From the Labs at UH

Images of Research Roundup

Use Your Brain 

Robot hand holding a small blue brain

After conventional rehab stalled, a group of stroke survivors found they continued to gain movement and control after being taught to power an external robotic device with their own thoughts. Harnessing that brainpower is the work of the Non-Invasive Brain Machine Interface Systems Laboratory at UH, led by engineering professor Jose Luis Contreras-Vidal. A clinical trial using the system to help people who have diminished use of at least one arm after a stroke suggests that requiring patients to engage their brains as part of the therapy can take advantage of the brain’s plasticity in allowing patients to relearn movement.

Hot Take

Heat map of a mouse

Certain species of snake – think pit vipers, boa constrictors and pythons – can capture prey with uncanny accuracy, even in total darkness. Now we know why. Pradeep Sharma, chair of the UH Department of Mechanical Engineering, led a team that found these creatures “see” in the dark by converting heat into electrical signals. The key? Snakes with a pit organ – a hollow chamber covered by a thin membrane – rely on cells inside that membrane to function as a pyroelectric material, drawing upon the electrical voltage found in most cells and processing the infrared radiation emanating from organisms or objects that are warmer than the surrounding atmosphere to form a thermal image.

Becoming Climate-Friendly, Y’all 

Shape of Texas

Protecting a warming planet is doubly complex in Texas – not only is the state vulnerable to more powerful hurricanes, tornadoes and other extreme weather as a result of climate change, its economy is powered in part by the extraction and processing of the fossil fuels that have contributed to rising temperatures. Researchers from UH Energy and Center for Houston’s Future created a four-pronged path showing how the Houston region can not only survive the coming transition to more climate-friendly fuels but also become a global leader in the movement, with an emphasis on carbon capture, utilization and storage, hydrogen fuels, a sustainable electric grid and better plastics recycling.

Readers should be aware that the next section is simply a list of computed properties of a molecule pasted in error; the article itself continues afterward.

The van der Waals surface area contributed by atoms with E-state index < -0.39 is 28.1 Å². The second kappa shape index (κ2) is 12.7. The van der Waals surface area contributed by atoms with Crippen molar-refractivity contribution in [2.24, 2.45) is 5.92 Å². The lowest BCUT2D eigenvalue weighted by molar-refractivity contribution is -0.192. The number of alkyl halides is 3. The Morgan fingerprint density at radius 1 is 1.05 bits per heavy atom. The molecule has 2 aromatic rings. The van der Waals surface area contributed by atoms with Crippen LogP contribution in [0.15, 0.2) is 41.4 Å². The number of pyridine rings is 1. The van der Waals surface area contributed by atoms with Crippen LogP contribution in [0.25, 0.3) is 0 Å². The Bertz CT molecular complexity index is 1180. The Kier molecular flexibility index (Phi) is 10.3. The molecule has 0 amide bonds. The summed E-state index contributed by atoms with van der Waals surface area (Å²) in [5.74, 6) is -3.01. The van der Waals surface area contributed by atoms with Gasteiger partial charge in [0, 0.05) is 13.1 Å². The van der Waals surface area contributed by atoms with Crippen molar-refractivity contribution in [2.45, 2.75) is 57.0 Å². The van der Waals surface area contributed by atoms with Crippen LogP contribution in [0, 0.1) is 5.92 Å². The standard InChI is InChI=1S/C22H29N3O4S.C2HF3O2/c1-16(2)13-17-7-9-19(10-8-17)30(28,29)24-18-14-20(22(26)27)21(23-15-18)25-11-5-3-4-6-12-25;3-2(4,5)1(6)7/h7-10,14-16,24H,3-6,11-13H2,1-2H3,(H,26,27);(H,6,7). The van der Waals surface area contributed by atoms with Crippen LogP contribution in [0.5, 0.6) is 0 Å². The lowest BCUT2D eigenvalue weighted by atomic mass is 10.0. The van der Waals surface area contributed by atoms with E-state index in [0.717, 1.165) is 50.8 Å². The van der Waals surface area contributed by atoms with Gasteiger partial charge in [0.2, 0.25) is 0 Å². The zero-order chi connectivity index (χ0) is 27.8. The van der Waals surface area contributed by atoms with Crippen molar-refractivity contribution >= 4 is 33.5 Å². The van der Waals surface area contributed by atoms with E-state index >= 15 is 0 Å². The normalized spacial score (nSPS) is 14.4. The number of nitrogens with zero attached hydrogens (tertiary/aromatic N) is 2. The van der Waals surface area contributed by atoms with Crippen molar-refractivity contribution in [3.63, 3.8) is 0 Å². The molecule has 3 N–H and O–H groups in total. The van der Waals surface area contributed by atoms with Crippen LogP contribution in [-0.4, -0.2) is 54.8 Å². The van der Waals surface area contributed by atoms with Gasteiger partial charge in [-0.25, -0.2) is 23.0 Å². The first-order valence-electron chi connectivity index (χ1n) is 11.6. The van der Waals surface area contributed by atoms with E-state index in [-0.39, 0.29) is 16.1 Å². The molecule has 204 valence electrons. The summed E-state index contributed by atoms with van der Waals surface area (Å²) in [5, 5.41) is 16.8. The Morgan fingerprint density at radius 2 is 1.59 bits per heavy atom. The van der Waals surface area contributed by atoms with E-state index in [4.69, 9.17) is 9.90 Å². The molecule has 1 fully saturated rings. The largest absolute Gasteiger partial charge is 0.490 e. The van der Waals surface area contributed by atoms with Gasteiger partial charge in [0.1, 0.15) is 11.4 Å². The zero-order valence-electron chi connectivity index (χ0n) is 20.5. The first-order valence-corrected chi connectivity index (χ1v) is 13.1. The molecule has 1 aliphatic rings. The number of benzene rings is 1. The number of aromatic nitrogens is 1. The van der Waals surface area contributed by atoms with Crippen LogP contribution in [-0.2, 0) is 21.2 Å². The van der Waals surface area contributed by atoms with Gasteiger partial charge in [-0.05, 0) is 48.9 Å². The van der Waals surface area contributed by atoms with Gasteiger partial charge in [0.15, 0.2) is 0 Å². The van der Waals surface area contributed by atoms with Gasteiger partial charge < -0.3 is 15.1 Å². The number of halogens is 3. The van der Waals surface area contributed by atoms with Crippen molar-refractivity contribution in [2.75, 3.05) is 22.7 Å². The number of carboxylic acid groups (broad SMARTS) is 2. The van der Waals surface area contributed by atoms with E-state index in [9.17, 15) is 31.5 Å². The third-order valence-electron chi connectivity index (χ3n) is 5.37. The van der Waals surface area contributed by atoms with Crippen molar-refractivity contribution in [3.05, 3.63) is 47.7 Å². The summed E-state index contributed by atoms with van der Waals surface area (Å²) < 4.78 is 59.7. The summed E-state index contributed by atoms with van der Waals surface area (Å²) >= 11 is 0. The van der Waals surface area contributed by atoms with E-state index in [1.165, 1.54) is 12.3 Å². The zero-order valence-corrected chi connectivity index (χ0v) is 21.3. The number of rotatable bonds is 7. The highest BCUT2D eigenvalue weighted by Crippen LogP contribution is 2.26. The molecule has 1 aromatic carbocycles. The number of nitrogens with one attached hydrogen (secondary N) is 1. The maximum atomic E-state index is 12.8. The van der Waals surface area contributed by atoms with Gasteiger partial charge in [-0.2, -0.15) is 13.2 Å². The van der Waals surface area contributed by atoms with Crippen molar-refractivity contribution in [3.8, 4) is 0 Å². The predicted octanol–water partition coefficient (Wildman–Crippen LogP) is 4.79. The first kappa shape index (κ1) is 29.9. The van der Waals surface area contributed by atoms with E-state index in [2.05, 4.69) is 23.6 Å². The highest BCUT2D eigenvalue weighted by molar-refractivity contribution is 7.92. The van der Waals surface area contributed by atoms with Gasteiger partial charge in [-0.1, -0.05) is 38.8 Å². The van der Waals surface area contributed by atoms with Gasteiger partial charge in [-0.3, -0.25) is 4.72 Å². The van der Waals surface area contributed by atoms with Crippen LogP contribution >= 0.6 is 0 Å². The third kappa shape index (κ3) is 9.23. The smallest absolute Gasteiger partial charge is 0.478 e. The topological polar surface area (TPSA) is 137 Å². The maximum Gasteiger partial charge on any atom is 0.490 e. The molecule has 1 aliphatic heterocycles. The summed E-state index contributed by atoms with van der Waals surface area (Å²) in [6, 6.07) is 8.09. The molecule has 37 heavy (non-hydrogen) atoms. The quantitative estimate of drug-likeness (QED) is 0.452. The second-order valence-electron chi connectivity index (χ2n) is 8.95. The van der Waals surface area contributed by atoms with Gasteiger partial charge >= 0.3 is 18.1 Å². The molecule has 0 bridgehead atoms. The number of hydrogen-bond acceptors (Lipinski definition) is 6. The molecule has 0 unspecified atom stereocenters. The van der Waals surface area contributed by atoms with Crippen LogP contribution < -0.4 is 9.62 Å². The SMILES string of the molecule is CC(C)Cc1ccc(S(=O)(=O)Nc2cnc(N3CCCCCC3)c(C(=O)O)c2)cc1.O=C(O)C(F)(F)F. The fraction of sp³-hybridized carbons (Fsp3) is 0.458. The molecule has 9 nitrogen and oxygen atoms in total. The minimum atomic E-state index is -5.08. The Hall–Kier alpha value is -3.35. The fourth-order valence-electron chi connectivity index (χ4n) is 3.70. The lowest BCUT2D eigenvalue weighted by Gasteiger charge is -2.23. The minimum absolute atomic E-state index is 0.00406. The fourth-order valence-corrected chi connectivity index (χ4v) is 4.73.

Tectonic Mystery Solved?

A man searching mineral and hydrocarbon deposits

Geologists long have debated whether a rumored tectonic plate known as Resurrection slid sideways and down into the Earth’s mantle as long as 60 million years ago. Perhaps, some thought, it never really existed. A team of geologists from UH may have changed the minds of those naysayers after reporting that they located the lost plate in northern Canada by using sophisticated tomography images of the Earth’s mantle. That may settle the mystery, but it also could help geologists better understand where to find mineral and hydrocarbon deposits, as well as improve predictions about the risks from volcanoes.

Goodbye to ‘Forever Chemicals’

No chemical symbol

The synthetic chemicals known as PFAS earned their nickname of “forever chemicals” from their stubborn ability to resist efforts at cleaning up the soil and groundwater where they accumulate. That’s not good – these chemicals pose risks to human health ranging from respiratory problems to cancer. Research led by UH Energy researcher Konstantinos Kostarelos offers a new explanation for why they are so difficult to permanently remove and, perhaps more importantly, offers new avenues for better remediation practices.

No, You’re Wrong

Plus, Minus, and Not Equal Symbol

Political polarization has been the subject of endless chatter on cable TV, but a mathematical biologist at UH actually ran the numbers. Alexander Stewart said researchers have created a mathematical model showing a causal link between economic inequality and political polarization. And Stewart suggested the impact can grow. “We also showed that once polarization occurs, it can spread rapidly to the whole population and persist even when the conditions that produced it have reversed.” 

Cheaper, Safer, Better

A roll of 50 cents in penny and a battery